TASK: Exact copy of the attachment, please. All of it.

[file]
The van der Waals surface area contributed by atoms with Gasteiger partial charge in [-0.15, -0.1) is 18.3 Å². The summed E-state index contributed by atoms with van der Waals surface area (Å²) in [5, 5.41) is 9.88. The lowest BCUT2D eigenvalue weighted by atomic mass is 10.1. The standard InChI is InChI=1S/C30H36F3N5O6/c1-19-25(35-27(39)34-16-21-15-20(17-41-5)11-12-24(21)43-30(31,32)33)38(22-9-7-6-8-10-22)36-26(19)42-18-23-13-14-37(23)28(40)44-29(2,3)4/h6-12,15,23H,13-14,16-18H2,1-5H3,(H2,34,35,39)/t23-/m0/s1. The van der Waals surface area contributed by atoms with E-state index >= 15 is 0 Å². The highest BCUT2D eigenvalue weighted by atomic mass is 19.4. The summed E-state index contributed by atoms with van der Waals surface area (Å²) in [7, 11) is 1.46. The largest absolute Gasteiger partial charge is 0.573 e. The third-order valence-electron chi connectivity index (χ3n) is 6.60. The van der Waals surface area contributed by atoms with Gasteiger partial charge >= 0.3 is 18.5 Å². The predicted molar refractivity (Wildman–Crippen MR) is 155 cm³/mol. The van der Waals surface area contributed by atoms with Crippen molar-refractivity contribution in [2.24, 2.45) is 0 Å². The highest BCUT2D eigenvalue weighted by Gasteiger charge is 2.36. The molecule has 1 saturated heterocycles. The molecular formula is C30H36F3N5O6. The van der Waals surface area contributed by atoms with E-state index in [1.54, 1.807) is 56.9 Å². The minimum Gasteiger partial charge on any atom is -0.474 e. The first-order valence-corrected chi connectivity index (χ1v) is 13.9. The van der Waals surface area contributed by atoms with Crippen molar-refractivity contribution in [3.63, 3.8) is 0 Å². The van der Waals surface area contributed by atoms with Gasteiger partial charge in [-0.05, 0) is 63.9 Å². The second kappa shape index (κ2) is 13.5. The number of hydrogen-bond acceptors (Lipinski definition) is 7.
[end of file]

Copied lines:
The van der Waals surface area contributed by atoms with Gasteiger partial charge in [-0.15, -0.1) is 18.3 Å². The summed E-state index contributed by atoms with van der Waals surface area (Å²) in [5, 5.41) is 9.88. The lowest BCUT2D eigenvalue weighted by atomic mass is 10.1. The standard InChI is InChI=1S/C30H36F3N5O6/c1-19-25(35-27(39)34-16-21-15-20(17-41-5)11-12-24(21)43-30(31,32)33)38(22-9-7-6-8-10-22)36-26(19)42-18-23-13-14-37(23)28(40)44-29(2,3)4/h6-12,15,23H,13-14,16-18H2,1-5H3,(H2,34,35,39)/t23-/m0/s1. The van der Waals surface area contributed by atoms with E-state index >= 15 is 0 Å². The highest BCUT2D eigenvalue weighted by atomic mass is 19.4. The summed E-state index contributed by atoms with van der Waals surface area (Å²) in [7, 11) is 1.46. The largest absolute Gasteiger partial charge is 0.573 e. The third-order valence-electron chi connectivity index (χ3n) is 6.60. The van der Waals surface area contributed by atoms with Gasteiger partial charge >= 0.3 is 18.5 Å². The predicted molar refractivity (Wildman–Crippen MR) is 155 cm³/mol. The van der Waals surface area contributed by atoms with Crippen molar-refractivity contribution in [2.24, 2.45) is 0 Å². The highest BCUT2D eigenvalue weighted by Gasteiger charge is 2.36. The molecule has 1 saturated heterocycles. The molecular formula is C30H36F3N5O6. The van der Waals surface area contributed by atoms with E-state index in [1.54, 1.807) is 56.9 Å². The minimum Gasteiger partial charge on any atom is -0.474 e. The first-order valence-corrected chi connectivity index (χ1v) is 13.9. The van der Waals surface area contributed by atoms with Crippen molar-refractivity contribution in [3.63, 3.8) is 0 Å². The van der Waals surface area contributed by atoms with Gasteiger partial charge in [-0.05, 0) is 63.9 Å². The second kappa shape index (κ2) is 13.5. The number of hydrogen-bond acceptors (Lipinski definition) is 7.